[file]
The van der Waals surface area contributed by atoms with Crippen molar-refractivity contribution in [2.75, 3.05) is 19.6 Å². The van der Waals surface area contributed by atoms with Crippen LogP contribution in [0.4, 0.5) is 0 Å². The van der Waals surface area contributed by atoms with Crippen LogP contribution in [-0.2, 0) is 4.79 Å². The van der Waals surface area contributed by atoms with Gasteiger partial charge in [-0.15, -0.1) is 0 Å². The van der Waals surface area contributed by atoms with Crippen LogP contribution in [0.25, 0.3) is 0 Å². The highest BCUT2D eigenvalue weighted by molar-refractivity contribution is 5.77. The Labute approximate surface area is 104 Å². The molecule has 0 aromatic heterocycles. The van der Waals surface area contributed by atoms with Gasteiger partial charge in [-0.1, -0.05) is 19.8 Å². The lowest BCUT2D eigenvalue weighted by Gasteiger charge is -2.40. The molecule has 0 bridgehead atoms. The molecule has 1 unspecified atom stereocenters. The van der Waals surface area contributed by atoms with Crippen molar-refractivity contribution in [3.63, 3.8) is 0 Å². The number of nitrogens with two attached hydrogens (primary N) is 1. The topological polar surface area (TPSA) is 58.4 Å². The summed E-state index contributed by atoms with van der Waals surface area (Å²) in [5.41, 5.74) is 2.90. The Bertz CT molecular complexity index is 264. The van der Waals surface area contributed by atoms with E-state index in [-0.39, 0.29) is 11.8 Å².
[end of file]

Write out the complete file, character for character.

The van der Waals surface area contributed by atoms with Crippen molar-refractivity contribution in [2.75, 3.05) is 19.6 Å². The van der Waals surface area contributed by atoms with Crippen LogP contribution in [0.4, 0.5) is 0 Å². The van der Waals surface area contributed by atoms with Crippen LogP contribution in [-0.2, 0) is 4.79 Å². The van der Waals surface area contributed by atoms with Gasteiger partial charge in [-0.15, -0.1) is 0 Å². The van der Waals surface area contributed by atoms with Crippen LogP contribution in [0.25, 0.3) is 0 Å². The highest BCUT2D eigenvalue weighted by molar-refractivity contribution is 5.77. The Labute approximate surface area is 104 Å². The molecule has 0 aromatic heterocycles. The van der Waals surface area contributed by atoms with Gasteiger partial charge in [-0.1, -0.05) is 19.8 Å². The lowest BCUT2D eigenvalue weighted by Gasteiger charge is -2.40. The molecule has 0 bridgehead atoms. The molecule has 1 unspecified atom stereocenters. The van der Waals surface area contributed by atoms with Crippen molar-refractivity contribution in [3.63, 3.8) is 0 Å². The number of nitrogens with two attached hydrogens (primary N) is 1. The topological polar surface area (TPSA) is 58.4 Å². The summed E-state index contributed by atoms with van der Waals surface area (Å²) in [5.41, 5.74) is 2.90. The Bertz CT molecular complexity index is 264. The van der Waals surface area contributed by atoms with E-state index in [-0.39, 0.29) is 11.8 Å².